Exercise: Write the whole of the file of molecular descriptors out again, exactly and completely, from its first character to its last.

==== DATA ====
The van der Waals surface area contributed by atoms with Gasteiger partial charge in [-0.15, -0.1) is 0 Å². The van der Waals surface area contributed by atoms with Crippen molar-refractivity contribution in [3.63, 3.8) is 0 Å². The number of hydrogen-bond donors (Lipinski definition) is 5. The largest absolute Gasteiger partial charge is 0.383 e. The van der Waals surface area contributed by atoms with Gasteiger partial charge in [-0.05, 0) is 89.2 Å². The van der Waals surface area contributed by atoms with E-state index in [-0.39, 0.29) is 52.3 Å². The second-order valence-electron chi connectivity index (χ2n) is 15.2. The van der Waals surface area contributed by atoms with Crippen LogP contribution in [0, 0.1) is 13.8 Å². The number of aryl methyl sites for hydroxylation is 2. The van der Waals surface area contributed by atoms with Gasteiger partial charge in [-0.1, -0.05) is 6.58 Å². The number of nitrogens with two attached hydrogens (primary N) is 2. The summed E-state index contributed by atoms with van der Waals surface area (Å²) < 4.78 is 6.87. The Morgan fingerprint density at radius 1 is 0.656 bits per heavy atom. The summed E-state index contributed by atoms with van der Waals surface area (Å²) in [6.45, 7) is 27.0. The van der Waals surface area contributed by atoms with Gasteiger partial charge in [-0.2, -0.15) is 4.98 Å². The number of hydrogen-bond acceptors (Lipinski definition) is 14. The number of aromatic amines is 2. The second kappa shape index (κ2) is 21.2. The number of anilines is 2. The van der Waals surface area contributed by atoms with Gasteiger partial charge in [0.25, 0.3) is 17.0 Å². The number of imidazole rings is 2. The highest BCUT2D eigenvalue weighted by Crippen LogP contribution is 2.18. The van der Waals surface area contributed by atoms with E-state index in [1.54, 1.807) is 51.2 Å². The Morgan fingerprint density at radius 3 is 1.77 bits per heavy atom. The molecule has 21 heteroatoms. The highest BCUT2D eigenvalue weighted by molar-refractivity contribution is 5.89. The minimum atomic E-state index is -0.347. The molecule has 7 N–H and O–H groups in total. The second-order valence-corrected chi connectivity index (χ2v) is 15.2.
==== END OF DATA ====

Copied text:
The van der Waals surface area contributed by atoms with Gasteiger partial charge in [-0.15, -0.1) is 0 Å². The van der Waals surface area contributed by atoms with Crippen molar-refractivity contribution in [3.63, 3.8) is 0 Å². The number of hydrogen-bond donors (Lipinski definition) is 5. The largest absolute Gasteiger partial charge is 0.383 e. The van der Waals surface area contributed by atoms with Gasteiger partial charge in [-0.05, 0) is 89.2 Å². The van der Waals surface area contributed by atoms with E-state index in [-0.39, 0.29) is 52.3 Å². The second-order valence-electron chi connectivity index (χ2n) is 15.2. The van der Waals surface area contributed by atoms with Crippen LogP contribution in [0, 0.1) is 13.8 Å². The number of aryl methyl sites for hydroxylation is 2. The van der Waals surface area contributed by atoms with Gasteiger partial charge in [-0.1, -0.05) is 6.58 Å². The number of nitrogens with two attached hydrogens (primary N) is 2. The summed E-state index contributed by atoms with van der Waals surface area (Å²) < 4.78 is 6.87. The Morgan fingerprint density at radius 1 is 0.656 bits per heavy atom. The summed E-state index contributed by atoms with van der Waals surface area (Å²) in [6.45, 7) is 27.0. The van der Waals surface area contributed by atoms with Gasteiger partial charge in [-0.2, -0.15) is 4.98 Å². The number of hydrogen-bond acceptors (Lipinski definition) is 14. The number of aromatic amines is 2. The second kappa shape index (κ2) is 21.2. The number of anilines is 2. The van der Waals surface area contributed by atoms with Gasteiger partial charge in [0.25, 0.3) is 17.0 Å². The number of imidazole rings is 2. The highest BCUT2D eigenvalue weighted by Crippen LogP contribution is 2.18. The van der Waals surface area contributed by atoms with E-state index in [1.54, 1.807) is 51.2 Å². The Morgan fingerprint density at radius 3 is 1.77 bits per heavy atom. The molecule has 21 heteroatoms. The highest BCUT2D eigenvalue weighted by molar-refractivity contribution is 5.89. The minimum atomic E-state index is -0.347. The molecule has 7 N–H and O–H groups in total. The second-order valence-corrected chi connectivity index (χ2v) is 15.2.